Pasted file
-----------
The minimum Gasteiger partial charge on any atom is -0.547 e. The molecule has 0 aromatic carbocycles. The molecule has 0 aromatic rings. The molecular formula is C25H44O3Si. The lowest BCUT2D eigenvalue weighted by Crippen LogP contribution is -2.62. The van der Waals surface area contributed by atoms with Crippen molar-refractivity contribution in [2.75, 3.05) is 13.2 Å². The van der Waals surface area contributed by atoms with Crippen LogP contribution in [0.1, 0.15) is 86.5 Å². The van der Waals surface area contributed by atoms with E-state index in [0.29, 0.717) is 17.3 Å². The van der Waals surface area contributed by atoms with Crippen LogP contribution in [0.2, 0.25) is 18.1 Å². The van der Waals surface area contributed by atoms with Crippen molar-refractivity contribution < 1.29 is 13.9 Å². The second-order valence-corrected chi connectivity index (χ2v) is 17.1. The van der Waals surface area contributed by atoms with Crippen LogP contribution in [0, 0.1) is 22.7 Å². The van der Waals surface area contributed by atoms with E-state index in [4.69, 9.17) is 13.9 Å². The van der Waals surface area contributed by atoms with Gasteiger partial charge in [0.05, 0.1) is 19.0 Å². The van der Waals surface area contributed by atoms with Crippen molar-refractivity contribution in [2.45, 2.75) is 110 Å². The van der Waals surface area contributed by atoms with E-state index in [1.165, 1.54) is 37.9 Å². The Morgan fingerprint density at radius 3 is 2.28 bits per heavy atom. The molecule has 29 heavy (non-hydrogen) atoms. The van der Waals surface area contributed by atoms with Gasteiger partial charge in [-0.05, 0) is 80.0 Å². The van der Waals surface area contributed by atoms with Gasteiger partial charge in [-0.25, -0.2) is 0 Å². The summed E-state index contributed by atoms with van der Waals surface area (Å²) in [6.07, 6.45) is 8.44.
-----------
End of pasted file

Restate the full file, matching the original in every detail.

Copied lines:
The minimum Gasteiger partial charge on any atom is -0.547 e. The molecule has 0 aromatic carbocycles. The molecule has 0 aromatic rings. The molecular formula is C25H44O3Si. The lowest BCUT2D eigenvalue weighted by Crippen LogP contribution is -2.62. The van der Waals surface area contributed by atoms with Crippen molar-refractivity contribution in [2.75, 3.05) is 13.2 Å². The van der Waals surface area contributed by atoms with Crippen LogP contribution in [0.1, 0.15) is 86.5 Å². The van der Waals surface area contributed by atoms with E-state index in [0.29, 0.717) is 17.3 Å². The van der Waals surface area contributed by atoms with Crippen LogP contribution in [0.2, 0.25) is 18.1 Å². The van der Waals surface area contributed by atoms with Crippen molar-refractivity contribution < 1.29 is 13.9 Å². The second-order valence-corrected chi connectivity index (χ2v) is 17.1. The van der Waals surface area contributed by atoms with Crippen LogP contribution in [0, 0.1) is 22.7 Å². The van der Waals surface area contributed by atoms with E-state index in [4.69, 9.17) is 13.9 Å². The van der Waals surface area contributed by atoms with Gasteiger partial charge in [0.05, 0.1) is 19.0 Å². The van der Waals surface area contributed by atoms with Crippen molar-refractivity contribution in [2.45, 2.75) is 110 Å². The van der Waals surface area contributed by atoms with E-state index in [1.165, 1.54) is 37.9 Å². The Morgan fingerprint density at radius 3 is 2.28 bits per heavy atom. The molecule has 29 heavy (non-hydrogen) atoms. The van der Waals surface area contributed by atoms with Gasteiger partial charge in [-0.05, 0) is 80.0 Å². The van der Waals surface area contributed by atoms with Gasteiger partial charge in [-0.25, -0.2) is 0 Å². The summed E-state index contributed by atoms with van der Waals surface area (Å²) in [6.07, 6.45) is 8.44.